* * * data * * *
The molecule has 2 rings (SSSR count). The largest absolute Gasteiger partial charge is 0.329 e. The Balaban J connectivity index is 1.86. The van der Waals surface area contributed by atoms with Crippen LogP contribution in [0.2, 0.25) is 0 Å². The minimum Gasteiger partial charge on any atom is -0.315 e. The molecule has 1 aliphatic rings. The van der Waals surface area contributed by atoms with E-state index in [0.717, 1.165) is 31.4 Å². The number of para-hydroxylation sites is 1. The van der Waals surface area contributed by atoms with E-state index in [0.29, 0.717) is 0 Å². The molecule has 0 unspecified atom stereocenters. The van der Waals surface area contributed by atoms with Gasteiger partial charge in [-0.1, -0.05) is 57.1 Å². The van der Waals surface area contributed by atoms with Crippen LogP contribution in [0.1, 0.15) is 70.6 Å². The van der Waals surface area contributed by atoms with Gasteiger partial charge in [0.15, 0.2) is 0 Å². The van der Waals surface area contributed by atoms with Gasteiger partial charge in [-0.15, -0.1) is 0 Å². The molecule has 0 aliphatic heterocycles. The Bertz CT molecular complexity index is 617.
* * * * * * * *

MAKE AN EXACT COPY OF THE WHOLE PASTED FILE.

The molecule has 2 rings (SSSR count). The largest absolute Gasteiger partial charge is 0.329 e. The Balaban J connectivity index is 1.86. The van der Waals surface area contributed by atoms with Crippen LogP contribution in [0.2, 0.25) is 0 Å². The minimum Gasteiger partial charge on any atom is -0.315 e. The molecule has 1 aliphatic rings. The van der Waals surface area contributed by atoms with E-state index in [0.717, 1.165) is 31.4 Å². The number of para-hydroxylation sites is 1. The van der Waals surface area contributed by atoms with E-state index in [0.29, 0.717) is 0 Å². The molecule has 0 unspecified atom stereocenters. The van der Waals surface area contributed by atoms with Gasteiger partial charge in [-0.1, -0.05) is 57.1 Å². The van der Waals surface area contributed by atoms with Crippen LogP contribution in [0.1, 0.15) is 70.6 Å². The van der Waals surface area contributed by atoms with Gasteiger partial charge in [0.15, 0.2) is 0 Å². The van der Waals surface area contributed by atoms with Gasteiger partial charge in [-0.15, -0.1) is 0 Å². The molecule has 0 aliphatic heterocycles. The Bertz CT molecular complexity index is 617.